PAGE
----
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Precinct wall to Keynsham Abbey

A Grade II Listed Building in Keynsham, Bath and North East Somerset

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Coordinates

Latitude: 51.4176 / 51°25'3"N

Longitude: -2.4982 / 2°29'53"W

OS Eastings: 365454

OS Northings: 168852

OS Grid: ST654688

Mapcode National: GBR CYZ.QN

Mapcode Global: VH88W.NM5L

Plus Code: 9C3VCG92+3P

Entry Name: Precinct wall to Keynsham Abbey

Listing Date: 17 October 2008

Grade: II

Source: Historic England

Source ID: 1392955

English Heritage Legacy ID: 504529

Location: Keynsham, Bath and North East Somerset, BS31

County: Bath and North East Somerset

Civil Parish: Keynsham

Built-Up Area: Keynsham

Traditional County: Somerset

Lieutenancy Area (Ceremonial County): Somerset

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Description

739-1/0/10005

KEYNSHAM
Rear of High Street
Precinct wall to Keynsham Abbey
17-OCT-08

II
Two separate lengths of abbey precinct wall survive above the ground at Keynsham.

Northernmost length extends from the junction between Station Road and The Park, extends southward for 25m and forms the eastern edge of the churchyard of Grade II* listed St John the Baptist Church. The wall is faced with dressed limestone blocks, stands up to six courses high on the east and survives as a buried feature on the west. Later walling has been added on top of the precinct wall and topped with gently rounded coping slabs.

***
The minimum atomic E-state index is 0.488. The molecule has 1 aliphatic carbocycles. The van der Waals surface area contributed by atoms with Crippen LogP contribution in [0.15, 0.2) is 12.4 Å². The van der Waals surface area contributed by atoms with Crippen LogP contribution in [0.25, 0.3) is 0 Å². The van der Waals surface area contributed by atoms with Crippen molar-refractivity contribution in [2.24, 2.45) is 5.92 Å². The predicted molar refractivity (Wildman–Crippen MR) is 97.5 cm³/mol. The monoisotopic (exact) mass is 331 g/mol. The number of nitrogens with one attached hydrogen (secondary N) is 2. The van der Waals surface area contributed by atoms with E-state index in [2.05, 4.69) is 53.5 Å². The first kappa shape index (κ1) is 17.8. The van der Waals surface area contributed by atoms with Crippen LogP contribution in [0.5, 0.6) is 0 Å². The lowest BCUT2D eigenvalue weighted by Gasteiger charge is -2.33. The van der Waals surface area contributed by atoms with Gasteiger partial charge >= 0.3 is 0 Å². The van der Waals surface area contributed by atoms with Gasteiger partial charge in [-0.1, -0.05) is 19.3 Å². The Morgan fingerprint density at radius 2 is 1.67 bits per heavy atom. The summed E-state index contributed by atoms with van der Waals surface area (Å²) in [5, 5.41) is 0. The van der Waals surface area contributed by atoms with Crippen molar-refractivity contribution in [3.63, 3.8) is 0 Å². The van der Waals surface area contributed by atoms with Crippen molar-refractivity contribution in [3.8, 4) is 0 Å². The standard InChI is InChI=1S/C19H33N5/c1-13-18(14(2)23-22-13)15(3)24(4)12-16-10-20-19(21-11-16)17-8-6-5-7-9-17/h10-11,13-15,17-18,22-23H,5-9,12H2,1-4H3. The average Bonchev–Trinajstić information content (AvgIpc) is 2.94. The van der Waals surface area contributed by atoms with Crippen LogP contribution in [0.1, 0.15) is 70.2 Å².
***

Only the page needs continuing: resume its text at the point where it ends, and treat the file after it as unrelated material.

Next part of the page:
Southernmost length of precinct wall leads from NGR ST 6544068794 for 61m to ST 6545768735. The wall is faced with dressed limestone blocks standing up to 12 courses high. Later walling has been added on top and in one area a short length of the wall has been removed and re-built.

History: Augustinian Keynsham Abbey was founded around 1170 by William Earl of Gloucester. The abbey was very successful with a wide range of land holdings and other financial interests and grew to be one of the largest in the south-west of England. In 1539 the abbey was dissolved and large parts of the buildings demolished. In 1961 much of the cloister and nave was destroyed during the construction of the Keynsham by-pass. The precinct to the abbey was denoted by a wall on the west and the river Chew on the east. This wall was probably built during the C13 or C14 and partly dismantled in the years following the Dissolution.

Sources: http://www.british-history.ac.uk/report.aspx?compid=40930 accessed 3rd July 2008
http://www.keynsham.co.uk/history.html accessed 3rd July 2008

REASONS FOR DESIGNATION DECISION
Keynsham Abbey precinct wall is designated at Grade II for the following principal reasons:
* As a relatively well preserved element of the Medieval abbey, other elements of which are listed and scheduled.
* Provides visual evidence of the westward extent of the abbey
* For its early date

Reasons for Listing

Keynsham Abbey precinct wall has been designated at Grade II for the following principal reasons:
* As a relatively well preserved element of the Medieval abbey, other elements of which are listed and scheduled.
* Provides visual evidence of the westward extent of the abbey
* For its early date

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